Despite advances in miniaturization and automation, the need for expert acquisition of a full echocardiogram, including Doppler, has restricted access in remote areas. Recent developments in robotics, teleoperation, and upgraded telecommunications infrastructure may provide a solution to this deficiency. Robot-assisted teleoperated ultrasound examination can aid medical diagnosis in remote locations and may improve health inequalities between rural and urban settings. This review aimed to analyze the status of teleoperated robotic systems for ultrasound examinations, evaluate clinical and preclinical applications, identify limitations, and outline future directions for clinical use. Overall, robot-assisted teleoperated ultrasound is feasible and safe in the reported clinical and preclinical studies, with the robots able to follow the hand movements performed by sonographers and researchers from a distance or in local networks. Moreover, multiple types of ultrasound examinations have been performed in remote areas, with a high success rate nearly comparable to that of conventional sonography. The studies showed that although a low-bandwidth link can be used to control a robot, the bandwidth requirements for real-time transmission of video and ultrasound images are significantly higher. Furthermore, if haptic feedback is implemented, the bandwidth requirements are increased. Haptically enabled systems that improve robotic control are necessary for accelerating the introduction to clinical use. Haptic feedback and enhanced front-end interface control for remote users are vital aspects required for clinical application. The incorporation of artificial intelligence through either aiding in window acquisition (knowledge of anatomical landmarks to adjust scanning planes) or through measurement and disease identification is yet to be researched. However, it has the potential to lead to dramatic advances. A new generation of robots is in development, and several projects in the preclinical stage reveal a promising future to overcome the shortage of health professionals in remote areas.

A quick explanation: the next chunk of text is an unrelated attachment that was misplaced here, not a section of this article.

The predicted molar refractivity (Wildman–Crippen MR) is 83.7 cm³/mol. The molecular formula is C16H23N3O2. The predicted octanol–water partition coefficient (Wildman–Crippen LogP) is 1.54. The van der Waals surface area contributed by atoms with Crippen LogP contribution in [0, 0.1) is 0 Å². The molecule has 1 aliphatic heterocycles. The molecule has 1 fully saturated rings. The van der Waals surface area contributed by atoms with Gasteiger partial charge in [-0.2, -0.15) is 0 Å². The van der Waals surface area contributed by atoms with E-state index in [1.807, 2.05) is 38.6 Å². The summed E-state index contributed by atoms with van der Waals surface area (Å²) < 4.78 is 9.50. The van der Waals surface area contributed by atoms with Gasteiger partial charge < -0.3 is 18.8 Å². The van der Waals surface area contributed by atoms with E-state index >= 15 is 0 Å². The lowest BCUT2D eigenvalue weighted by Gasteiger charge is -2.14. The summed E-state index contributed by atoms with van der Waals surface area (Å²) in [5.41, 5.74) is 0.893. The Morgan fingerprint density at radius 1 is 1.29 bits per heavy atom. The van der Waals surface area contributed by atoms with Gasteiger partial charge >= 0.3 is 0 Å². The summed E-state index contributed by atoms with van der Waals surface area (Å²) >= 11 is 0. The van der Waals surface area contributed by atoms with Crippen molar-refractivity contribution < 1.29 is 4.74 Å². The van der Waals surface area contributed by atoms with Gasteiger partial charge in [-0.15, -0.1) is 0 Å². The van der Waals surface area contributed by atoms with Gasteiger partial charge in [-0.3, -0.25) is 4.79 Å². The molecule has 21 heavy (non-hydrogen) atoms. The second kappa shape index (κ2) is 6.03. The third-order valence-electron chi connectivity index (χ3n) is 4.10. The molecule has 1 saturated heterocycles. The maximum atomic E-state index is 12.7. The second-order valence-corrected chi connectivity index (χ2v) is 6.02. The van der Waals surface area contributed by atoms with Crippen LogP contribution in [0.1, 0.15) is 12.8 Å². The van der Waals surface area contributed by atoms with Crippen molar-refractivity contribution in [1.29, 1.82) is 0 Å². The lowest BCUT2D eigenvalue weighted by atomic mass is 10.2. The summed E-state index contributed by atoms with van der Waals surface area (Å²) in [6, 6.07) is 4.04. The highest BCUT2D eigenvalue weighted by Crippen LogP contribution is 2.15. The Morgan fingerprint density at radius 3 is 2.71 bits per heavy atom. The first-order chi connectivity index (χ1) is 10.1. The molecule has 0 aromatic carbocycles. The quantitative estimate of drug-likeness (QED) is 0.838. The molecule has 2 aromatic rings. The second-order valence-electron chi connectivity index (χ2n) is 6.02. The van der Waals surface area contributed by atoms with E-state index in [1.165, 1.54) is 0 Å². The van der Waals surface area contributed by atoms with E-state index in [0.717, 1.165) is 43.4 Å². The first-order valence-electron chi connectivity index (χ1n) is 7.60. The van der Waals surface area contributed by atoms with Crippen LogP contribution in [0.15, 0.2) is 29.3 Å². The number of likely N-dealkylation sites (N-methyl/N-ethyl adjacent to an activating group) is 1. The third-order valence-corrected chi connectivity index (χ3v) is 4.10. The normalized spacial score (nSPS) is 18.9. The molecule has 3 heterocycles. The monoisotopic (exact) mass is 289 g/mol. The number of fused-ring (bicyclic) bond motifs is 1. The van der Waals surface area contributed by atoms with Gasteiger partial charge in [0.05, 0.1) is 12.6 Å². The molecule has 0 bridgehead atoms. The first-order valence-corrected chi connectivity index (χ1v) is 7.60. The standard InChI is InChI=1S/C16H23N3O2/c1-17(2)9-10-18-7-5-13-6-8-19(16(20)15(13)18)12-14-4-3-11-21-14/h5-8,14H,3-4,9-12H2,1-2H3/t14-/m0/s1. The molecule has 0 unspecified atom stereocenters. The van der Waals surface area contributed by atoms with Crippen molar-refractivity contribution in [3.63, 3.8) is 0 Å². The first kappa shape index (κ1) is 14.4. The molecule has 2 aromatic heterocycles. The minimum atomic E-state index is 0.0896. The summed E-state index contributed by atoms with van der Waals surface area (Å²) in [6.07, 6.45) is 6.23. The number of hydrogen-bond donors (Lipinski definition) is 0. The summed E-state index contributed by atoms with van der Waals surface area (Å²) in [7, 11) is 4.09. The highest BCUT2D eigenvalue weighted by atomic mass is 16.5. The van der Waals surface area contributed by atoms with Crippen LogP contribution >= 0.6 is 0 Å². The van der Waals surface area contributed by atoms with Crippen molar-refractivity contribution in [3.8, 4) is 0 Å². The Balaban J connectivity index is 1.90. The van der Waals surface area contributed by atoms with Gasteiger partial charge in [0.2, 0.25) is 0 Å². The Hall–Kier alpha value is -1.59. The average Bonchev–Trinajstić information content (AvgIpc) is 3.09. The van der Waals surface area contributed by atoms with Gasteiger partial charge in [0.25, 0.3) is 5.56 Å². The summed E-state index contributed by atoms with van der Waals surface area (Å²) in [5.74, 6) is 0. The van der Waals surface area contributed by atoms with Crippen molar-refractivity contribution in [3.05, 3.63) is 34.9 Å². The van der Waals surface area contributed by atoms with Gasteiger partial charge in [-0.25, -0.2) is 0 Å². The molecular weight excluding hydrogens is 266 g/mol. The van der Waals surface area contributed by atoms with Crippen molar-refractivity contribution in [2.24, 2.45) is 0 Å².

Keywords: robotics; tele-echography; telemedicine; telerobotics; ultrasound imaging.
Copyright © 2023 American College of Cardiology Foundation. Published by Elsevier Inc. All rights reserved.